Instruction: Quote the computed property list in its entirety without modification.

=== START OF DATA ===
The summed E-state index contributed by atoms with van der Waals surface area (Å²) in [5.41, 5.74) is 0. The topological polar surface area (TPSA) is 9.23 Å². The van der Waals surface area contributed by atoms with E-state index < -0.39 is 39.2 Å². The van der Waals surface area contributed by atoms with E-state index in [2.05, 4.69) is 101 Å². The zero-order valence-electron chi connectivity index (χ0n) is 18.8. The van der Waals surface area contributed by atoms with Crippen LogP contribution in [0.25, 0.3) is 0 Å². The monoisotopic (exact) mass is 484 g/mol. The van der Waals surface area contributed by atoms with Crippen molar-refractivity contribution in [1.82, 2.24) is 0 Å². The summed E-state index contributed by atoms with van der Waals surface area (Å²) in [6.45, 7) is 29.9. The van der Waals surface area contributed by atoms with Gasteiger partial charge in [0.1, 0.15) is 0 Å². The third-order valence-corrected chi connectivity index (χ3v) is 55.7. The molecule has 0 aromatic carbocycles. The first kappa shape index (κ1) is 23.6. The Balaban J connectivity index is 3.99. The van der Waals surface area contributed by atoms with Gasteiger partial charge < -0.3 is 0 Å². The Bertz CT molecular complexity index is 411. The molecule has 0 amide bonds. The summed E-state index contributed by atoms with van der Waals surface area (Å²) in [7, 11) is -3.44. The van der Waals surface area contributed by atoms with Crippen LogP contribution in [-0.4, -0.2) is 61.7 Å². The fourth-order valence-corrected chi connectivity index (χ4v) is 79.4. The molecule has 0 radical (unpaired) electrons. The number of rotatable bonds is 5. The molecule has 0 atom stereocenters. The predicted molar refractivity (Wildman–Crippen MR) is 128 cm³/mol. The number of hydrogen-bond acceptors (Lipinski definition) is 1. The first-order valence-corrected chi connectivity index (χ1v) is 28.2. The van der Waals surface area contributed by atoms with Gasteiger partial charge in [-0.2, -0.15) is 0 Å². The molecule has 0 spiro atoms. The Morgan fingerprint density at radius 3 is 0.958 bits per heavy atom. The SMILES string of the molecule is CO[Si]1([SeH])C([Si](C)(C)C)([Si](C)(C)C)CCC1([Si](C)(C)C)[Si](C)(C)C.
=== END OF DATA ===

The summed E-state index contributed by atoms with van der Waals surface area (Å²) in [5.41, 5.74) is 0. The topological polar surface area (TPSA) is 9.23 Å². The van der Waals surface area contributed by atoms with E-state index < -0.39 is 39.2 Å². The van der Waals surface area contributed by atoms with E-state index in [2.05, 4.69) is 101 Å². The zero-order valence-electron chi connectivity index (χ0n) is 18.8. The van der Waals surface area contributed by atoms with Crippen LogP contribution in [0.25, 0.3) is 0 Å². The monoisotopic (exact) mass is 484 g/mol. The van der Waals surface area contributed by atoms with Crippen molar-refractivity contribution in [1.82, 2.24) is 0 Å². The summed E-state index contributed by atoms with van der Waals surface area (Å²) in [6.45, 7) is 29.9. The van der Waals surface area contributed by atoms with Gasteiger partial charge in [0.1, 0.15) is 0 Å². The third-order valence-corrected chi connectivity index (χ3v) is 55.7. The molecule has 0 aromatic carbocycles. The first kappa shape index (κ1) is 23.6. The Balaban J connectivity index is 3.99. The van der Waals surface area contributed by atoms with Gasteiger partial charge < -0.3 is 0 Å². The Bertz CT molecular complexity index is 411. The molecule has 0 amide bonds. The summed E-state index contributed by atoms with van der Waals surface area (Å²) in [7, 11) is -3.44. The van der Waals surface area contributed by atoms with Crippen LogP contribution in [-0.4, -0.2) is 61.7 Å². The fourth-order valence-corrected chi connectivity index (χ4v) is 79.4. The molecule has 0 radical (unpaired) electrons. The number of rotatable bonds is 5. The molecule has 0 atom stereocenters. The predicted molar refractivity (Wildman–Crippen MR) is 128 cm³/mol. The number of hydrogen-bond acceptors (Lipinski definition) is 1. The first-order valence-corrected chi connectivity index (χ1v) is 28.2. The van der Waals surface area contributed by atoms with Gasteiger partial charge in [-0.2, -0.15) is 0 Å². The molecule has 0 spiro atoms. The Morgan fingerprint density at radius 3 is 0.958 bits per heavy atom. The SMILES string of the molecule is CO[Si]1([SeH])C([Si](C)(C)C)([Si](C)(C)C)CCC1([Si](C)(C)C)[Si](C)(C)C.